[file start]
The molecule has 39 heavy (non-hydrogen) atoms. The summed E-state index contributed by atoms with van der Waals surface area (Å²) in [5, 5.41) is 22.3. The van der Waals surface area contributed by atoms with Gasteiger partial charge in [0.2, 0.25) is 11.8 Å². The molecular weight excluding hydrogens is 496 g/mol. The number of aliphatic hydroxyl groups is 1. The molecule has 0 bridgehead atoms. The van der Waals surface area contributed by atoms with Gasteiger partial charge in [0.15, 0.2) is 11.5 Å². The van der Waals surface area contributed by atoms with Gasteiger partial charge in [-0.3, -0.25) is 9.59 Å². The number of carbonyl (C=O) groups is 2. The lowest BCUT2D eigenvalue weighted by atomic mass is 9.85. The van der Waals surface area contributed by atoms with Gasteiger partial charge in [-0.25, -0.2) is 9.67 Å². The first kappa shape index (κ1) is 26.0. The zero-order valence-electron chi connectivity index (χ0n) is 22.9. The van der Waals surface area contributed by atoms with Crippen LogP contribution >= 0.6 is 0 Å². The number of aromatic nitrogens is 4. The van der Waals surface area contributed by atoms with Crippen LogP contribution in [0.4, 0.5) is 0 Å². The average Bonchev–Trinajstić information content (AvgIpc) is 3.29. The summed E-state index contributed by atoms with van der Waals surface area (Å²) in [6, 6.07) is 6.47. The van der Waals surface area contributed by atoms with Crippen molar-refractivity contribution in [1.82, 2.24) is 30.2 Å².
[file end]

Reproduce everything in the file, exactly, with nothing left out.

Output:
The molecule has 39 heavy (non-hydrogen) atoms. The summed E-state index contributed by atoms with van der Waals surface area (Å²) in [5, 5.41) is 22.3. The van der Waals surface area contributed by atoms with Gasteiger partial charge in [0.2, 0.25) is 11.8 Å². The molecular weight excluding hydrogens is 496 g/mol. The number of aliphatic hydroxyl groups is 1. The molecule has 0 bridgehead atoms. The van der Waals surface area contributed by atoms with Gasteiger partial charge in [0.15, 0.2) is 11.5 Å². The van der Waals surface area contributed by atoms with Gasteiger partial charge in [-0.3, -0.25) is 9.59 Å². The number of carbonyl (C=O) groups is 2. The lowest BCUT2D eigenvalue weighted by atomic mass is 9.85. The van der Waals surface area contributed by atoms with Gasteiger partial charge in [-0.25, -0.2) is 9.67 Å². The first kappa shape index (κ1) is 26.0. The zero-order valence-electron chi connectivity index (χ0n) is 22.9. The van der Waals surface area contributed by atoms with Crippen LogP contribution >= 0.6 is 0 Å². The number of aromatic nitrogens is 4. The van der Waals surface area contributed by atoms with Crippen LogP contribution in [0.4, 0.5) is 0 Å². The average Bonchev–Trinajstić information content (AvgIpc) is 3.29. The summed E-state index contributed by atoms with van der Waals surface area (Å²) in [6, 6.07) is 6.47. The van der Waals surface area contributed by atoms with Crippen molar-refractivity contribution in [1.82, 2.24) is 30.2 Å².